(a) Whoever, with intent to injure, interfere with, or obstruct the national defense of the United States, willfully injures, destroys, contaminates or infects, or attempts to so injure, destroy, contaminate or infect any national-defense material, national-defense premises, or national-defense utilities, shall be fined under this title or imprisoned not more than 20 years, or both, and, if death results to any person, shall be imprisoned for any term of years or for life.

(b) If two or more persons conspire to violate this section, and one or more of such persons do any act to effect the object of the conspiracy, each of the parties to such conspiracy shall be punished as provided in subsection (a) of this section.

(June 25, 1948, ch. 645, 62 Stat. 799; Sept. 3, 1954, ch. 1261, title I, §104, 68 Stat. 1218; Pub. L. 103–322, title XXXIII, §330016(1)(L), Sept. 13, 1994, 108 Stat. 2147; Pub. L. 104–294, title VI, §601(f)(12), Oct. 11, 1996, 110 Stat. 3500; Pub. L. 107–56, title VIII, §810(e), Oct. 26, 2001, 115 Stat. 380.)

Historical and Revision Notes

Based on section 105 of title 50, U.S.C., 1940 ed., War and National Defense (Apr. 20, 1918, ch. 59, §5, as added Nov. 30, 1940, ch. 926, 54 Stat. 1221).

Words “upon conviction thereof” were omitted as unnecessary, since punishment cannot be imposed until a conviction is secured.

Minor changes were made in phraseology.

Amendments

2001—Subsec. (a). Pub. L. 107–56 substituted “20 years” for “ten years” and inserted “, and, if death results to any person, shall be imprisoned for any term of years or for life” before period at end.

1996—Pub. L. 104–294 substituted “, or” for “or” in section catchline.

1994—Subsec. (a). Pub. L. 103–322 substituted “fined under this title” for “fined not more than $10,000”.

1954—Act Sept. 3, 1954, inserted conspiracy provisions.

§2156. Production of defective national-defense material, national-defense premises, or national-defense utilities

(a) Whoever, with intent to injure, interfere with, or obstruct the national defense of the United States, willfully makes, constructs, or attempts to make or construct in a defective manner, any national-defense material, national-defense premises or national-defense utilities, or any tool, implement, machine, utensil, or receptacle used or employed in making, producing, manufacturing, or repairing any such national-defense material, national-defense premises or national-defense utilities, shall be fined under this title or imprisoned not more than ten years, or both.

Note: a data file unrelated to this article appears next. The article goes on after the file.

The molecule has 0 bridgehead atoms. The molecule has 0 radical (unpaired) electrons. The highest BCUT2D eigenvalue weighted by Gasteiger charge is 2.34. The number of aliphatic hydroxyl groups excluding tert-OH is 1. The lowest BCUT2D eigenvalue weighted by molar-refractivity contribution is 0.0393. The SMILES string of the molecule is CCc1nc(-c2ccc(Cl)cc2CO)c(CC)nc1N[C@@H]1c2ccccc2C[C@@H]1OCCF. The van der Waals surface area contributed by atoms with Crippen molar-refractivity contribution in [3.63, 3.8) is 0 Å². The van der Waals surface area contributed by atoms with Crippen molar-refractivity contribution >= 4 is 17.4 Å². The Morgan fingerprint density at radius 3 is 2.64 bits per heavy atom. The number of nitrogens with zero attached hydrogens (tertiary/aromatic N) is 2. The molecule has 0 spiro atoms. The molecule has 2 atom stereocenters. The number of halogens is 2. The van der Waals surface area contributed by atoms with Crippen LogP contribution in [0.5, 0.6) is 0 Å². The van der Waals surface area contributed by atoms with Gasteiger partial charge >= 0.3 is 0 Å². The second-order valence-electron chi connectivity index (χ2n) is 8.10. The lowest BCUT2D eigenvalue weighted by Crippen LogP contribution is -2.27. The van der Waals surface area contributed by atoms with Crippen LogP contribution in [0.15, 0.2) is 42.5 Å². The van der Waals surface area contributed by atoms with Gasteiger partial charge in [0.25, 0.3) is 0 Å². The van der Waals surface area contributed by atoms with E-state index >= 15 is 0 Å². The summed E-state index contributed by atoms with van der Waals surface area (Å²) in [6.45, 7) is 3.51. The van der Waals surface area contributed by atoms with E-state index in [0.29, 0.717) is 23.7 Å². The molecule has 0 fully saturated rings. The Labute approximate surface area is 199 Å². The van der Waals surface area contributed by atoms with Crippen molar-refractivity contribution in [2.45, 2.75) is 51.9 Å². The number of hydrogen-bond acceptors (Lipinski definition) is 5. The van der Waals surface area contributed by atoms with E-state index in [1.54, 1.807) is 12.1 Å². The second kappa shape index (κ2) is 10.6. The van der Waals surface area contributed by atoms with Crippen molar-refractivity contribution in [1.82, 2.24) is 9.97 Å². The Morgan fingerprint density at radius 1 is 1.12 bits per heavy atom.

(b) If two or more persons conspire to violate this section, and one or more of such persons do any act to effect the object of the conspiracy, each of the parties to such conspiracy shall be punished as provided in subsection (a) of this section.

(June 25, 1948, ch. 645, 62 Stat. 800; Sept. 3, 1954, ch. 1261, title I, §105, 68 Stat. 1218; Pub. L. 103–322, title XXXIII, §330016(1)(L), Sept. 13, 1994, 108 Stat. 2147; Pub. L. 104–294, title VI, §601(f)(12), Oct. 11, 1996, 110 Stat. 3500.)

Historical and Revision Notes

Based on section 106 of title 50, U.S.C., 1940 ed., War and National Defense (Apr. 20, 1918, ch. 59, §6, as added Nov. 30, 1940, ch. 926, 54 Stat. 1221).

Reference to persons causing or procuring was omitted as unnecessary in view of definition of “principal” in section 2 of this title.

Words “upon conviction thereof” were omitted as unnecessary, since punishment cannot be imposed until a conviction is secured.

Minor changes were made in phraseology.

Amendments

1996—Pub. L. 104–294 substituted “, or” for “or” in section catchline.

1994—Subsec. (a). Pub. L. 103–322 substituted “fined under this title” for “fined not more than $10,000”.

1954—Act Sept. 3, 1954, inserted conspiracy provisions.

[§2157. Repealed. Pub. L. 103–322, title XXXIII, §330004(13), Sept. 13, 1994, 108 Stat. 2142]

Section, added June 30, 1953, ch. 175, §2, 67 Stat. 133, related to temporary extension of sections 2153 and 2154 of this title.